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The 49ers are headed to the NFC Championship

What. A. Game. AGAIN.

NFC Divisional Playoffs - San Francisco 49ers v Green Bay Packers Photo by Patrick McDermott/Getty Images

You have to control the game script to beat Aaron Rodgers and the Packers. That usually means getting out to a fast start. Unfortunately for the 49ers, Green Bay had the ball first and marched 69 yards on 10 plays for a touchdown.

The Niners had Green Bay in a couple of long-yardage situations but forgot to cover Davante Adams, who had three first-down receptions on the drive. Two of them came against Dontae Johnson, who also missed a critical tackle that went for a first down.

JaMycal Hasty’s 32-yard kick return gave the offense the ball at the 40. Without checking, this had to be Hasty’s longest kick return of the season. Daniel Brunskill jumped on second down, which meant 2nd & 14 for the offense.

Laken Tomlinson tripped on third down, which gave Za’Darius Smith a free run at Jimmy Garoppolo. So, a promising drive based on starting field position netted -9 yards.

The Packers were driving on their next drive before Fred Warner forced a fumble on Marcedes Lewis, which was the turnaround the defense needed. That didn’t last long, as Brandon Aiyuk fumbled two plays later. The play was a close call, and it was ultimately ruled incomplete. Tom Compton gave up a sack to Rashan Gary on the play.

After a three-and-out, George Kittle found himself wide open down the seam but dropped what would have been an explosive play. Jauan Jennings had a more difficult catch next, but he couldn’t haul in the pass.

The 49ers went three-and-out on their first three drives despite starting on the 40, 42, and 38. That can’t happen. Neither can nine plays for -7 yards. Despite that, after a quarter, San Francisco only trailed by a touchdown.

After yet another punt, San Francisco would start on the 34. Unfortunately, yet another drive was wasted as the 49ers allowed a sack on third down. So, through 11 plays, the offense had -10 yards.

A stop on first down and a Nick Bosa sack on second down forced the Packers into a long-yardage situation once again. After bluffing as if they would go for it on fourth down, Green Bay would punt once again.

Finally, the offense woke up. Jimmy Garoppolo had been the best player on offense up until this drive, but he hadn’t had help. He threw a perfect pass to Kittle that was high and away from the safety. Kittle made an acrobatic catch for the 49ers' first first down of the game.

Jimmy would scramble later in the drive and hit Kyle Juszczyk for another first down. Then Kittle, again. And just like that, the offense was in the red zone. Garoppolo broke a couple of tackles but was late finding Kittle — who was open — and didn’t have enough on his throw, which resulted in an interception.

That was a back-breaker. The offense had their first promising drive of the game. They converted for first downs. Trent Williams was flagged for holding once they got inside of Green Bay’s 9-yard line. That backed the offense up, which led to Jimmy’s interception.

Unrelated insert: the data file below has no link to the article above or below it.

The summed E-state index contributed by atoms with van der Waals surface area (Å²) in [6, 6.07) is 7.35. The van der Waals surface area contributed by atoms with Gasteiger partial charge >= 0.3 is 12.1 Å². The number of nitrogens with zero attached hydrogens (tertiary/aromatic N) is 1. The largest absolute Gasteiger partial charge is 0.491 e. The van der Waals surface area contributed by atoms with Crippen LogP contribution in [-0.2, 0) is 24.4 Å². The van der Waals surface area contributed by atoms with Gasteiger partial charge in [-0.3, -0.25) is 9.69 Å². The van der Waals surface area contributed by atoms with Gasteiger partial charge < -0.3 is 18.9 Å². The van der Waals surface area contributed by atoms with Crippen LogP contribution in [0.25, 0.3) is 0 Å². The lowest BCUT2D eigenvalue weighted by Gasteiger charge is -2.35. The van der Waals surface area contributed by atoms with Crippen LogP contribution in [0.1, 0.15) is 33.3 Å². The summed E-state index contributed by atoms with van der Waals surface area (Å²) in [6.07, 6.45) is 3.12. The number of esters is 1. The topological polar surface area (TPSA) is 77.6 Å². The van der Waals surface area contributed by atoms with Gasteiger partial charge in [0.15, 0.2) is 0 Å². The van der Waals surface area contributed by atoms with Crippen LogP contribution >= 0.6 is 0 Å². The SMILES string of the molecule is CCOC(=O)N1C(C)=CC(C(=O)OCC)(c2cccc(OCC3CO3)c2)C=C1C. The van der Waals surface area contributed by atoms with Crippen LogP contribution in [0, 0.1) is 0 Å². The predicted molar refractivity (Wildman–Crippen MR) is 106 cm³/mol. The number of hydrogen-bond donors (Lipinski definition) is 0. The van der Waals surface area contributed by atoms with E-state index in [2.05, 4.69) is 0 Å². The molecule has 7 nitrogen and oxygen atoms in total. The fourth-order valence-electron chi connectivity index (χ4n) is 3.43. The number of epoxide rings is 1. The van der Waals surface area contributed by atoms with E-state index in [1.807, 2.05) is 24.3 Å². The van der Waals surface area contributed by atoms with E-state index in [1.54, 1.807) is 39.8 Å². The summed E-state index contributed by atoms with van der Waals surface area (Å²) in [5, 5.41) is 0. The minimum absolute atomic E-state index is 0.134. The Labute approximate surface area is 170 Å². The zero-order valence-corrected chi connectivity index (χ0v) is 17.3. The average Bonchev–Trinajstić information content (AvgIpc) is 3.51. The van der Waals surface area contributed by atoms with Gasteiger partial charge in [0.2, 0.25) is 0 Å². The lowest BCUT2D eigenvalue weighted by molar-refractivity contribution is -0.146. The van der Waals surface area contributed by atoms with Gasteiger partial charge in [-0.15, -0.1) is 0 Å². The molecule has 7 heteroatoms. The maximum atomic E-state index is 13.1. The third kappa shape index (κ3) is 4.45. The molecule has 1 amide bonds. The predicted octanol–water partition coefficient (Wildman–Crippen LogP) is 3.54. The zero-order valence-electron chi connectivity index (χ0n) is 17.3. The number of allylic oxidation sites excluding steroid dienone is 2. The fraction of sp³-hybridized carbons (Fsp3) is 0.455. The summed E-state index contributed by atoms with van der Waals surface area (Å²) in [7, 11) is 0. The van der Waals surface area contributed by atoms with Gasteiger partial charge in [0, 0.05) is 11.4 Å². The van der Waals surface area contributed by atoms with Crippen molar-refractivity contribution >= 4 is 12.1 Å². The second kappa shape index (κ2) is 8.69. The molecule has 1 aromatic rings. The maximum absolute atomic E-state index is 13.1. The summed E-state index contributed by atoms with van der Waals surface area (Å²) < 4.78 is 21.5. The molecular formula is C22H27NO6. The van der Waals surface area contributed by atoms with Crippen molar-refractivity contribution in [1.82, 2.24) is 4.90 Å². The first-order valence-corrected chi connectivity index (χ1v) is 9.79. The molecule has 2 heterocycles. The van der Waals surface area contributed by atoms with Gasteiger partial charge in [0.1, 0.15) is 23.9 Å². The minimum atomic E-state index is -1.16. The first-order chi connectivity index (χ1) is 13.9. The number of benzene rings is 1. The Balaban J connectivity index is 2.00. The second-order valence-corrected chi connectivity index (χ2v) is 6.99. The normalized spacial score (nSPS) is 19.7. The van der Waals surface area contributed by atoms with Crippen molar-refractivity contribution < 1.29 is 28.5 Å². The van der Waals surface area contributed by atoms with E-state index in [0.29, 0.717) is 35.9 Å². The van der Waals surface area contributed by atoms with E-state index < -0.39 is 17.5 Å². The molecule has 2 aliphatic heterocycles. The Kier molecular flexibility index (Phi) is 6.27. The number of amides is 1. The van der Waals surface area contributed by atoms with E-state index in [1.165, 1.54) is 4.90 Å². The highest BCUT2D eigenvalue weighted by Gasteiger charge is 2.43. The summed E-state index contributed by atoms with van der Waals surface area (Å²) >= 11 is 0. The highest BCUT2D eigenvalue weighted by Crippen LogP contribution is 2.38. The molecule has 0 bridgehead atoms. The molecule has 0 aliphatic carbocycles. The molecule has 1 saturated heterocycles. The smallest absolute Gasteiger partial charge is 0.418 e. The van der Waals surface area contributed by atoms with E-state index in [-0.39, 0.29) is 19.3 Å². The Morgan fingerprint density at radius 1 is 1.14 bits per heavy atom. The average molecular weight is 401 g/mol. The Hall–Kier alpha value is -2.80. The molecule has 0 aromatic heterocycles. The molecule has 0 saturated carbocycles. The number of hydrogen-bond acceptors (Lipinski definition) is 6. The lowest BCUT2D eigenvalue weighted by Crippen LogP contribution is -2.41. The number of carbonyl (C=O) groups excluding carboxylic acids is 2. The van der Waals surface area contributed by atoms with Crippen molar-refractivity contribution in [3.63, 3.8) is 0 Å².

Green Bay would take advantage of a coverage bust in the secondary during the two-minute drill, but Jimmie Ward blocked Mason Crosby’s kick to keep the score 7-0 at the half.

The 49ers received the opening kickoff and Deebo went over 40 yards before running over the Packers defender. The offense made its way into the red zone once again, before Elijah Mitchell was flagged for a face mask. That stalled another drive. Robbie Gould’s field goal was good to cut the lead to 7-3.

After yet another Packers punt, the offense went nowhere as Garoppolo was sacked on third down by Kenny Clark. That was the fourth sack of the game for Green Bay. The defense was only going to hold down Rodgers for so long.

Sure enough, Green Bay converted on a couple of 3rd & short plays, before a Charles Omenihu defensive holding gave the Packers another first down. That gave the Packers the ball inside of the red zone at the 19-yard line.

Arik Armstead came up with a massive sack on third down to keep Green Bay out of the end zone. After a field goal, the score was 10-3. DeMeco Ryans couldn’t have called a better game. They doubled Davante Adams, gave Rodgers different looks, and held one of if not the best offense to one touchdown through three quarters.

A successful first down, which was rare, from Mitchell started the drive off well. Then, Kyle Juszczyk gained 13 yards on a pass from Garoppolo before Jimmy found Kittle for a gain of 24 yards. It came down to a 3rd & 7 from the 25-yard line. Jauan Jennings came up a yard short, which meant we’d have another fourth-down situation.

On a similar play call earlier in the game where they used Trent Williams, Mitchell was stopped short of the first down marker.

Arik Armstead had his second sack of the game. Then, Jordan Willis bullied the long-snapper and blocked a punt, which Talanoa Hufanga recovered for a touchdown. That tied the score at 10.

San Francisco had endless opportunities to score in this game, so naturally, they do on special teams after being a disaster in the third phase all season. Give credit to Richard Hightower, as the special teams unit had two game-changing plays.

The offense took over with 3:20 to play. Kittle and Deebo picked up first downs over the middle and the Niners were in Packer territory. On 3rd & 7, Shanahan relied on his best player, Deebo Samuel, and he came through.

It would come down to a Gould hitting a 45-yarder. Robbie, as he’s been as of late, was good as Gould. And the 49ers would find themselves in the NFC Championship once again.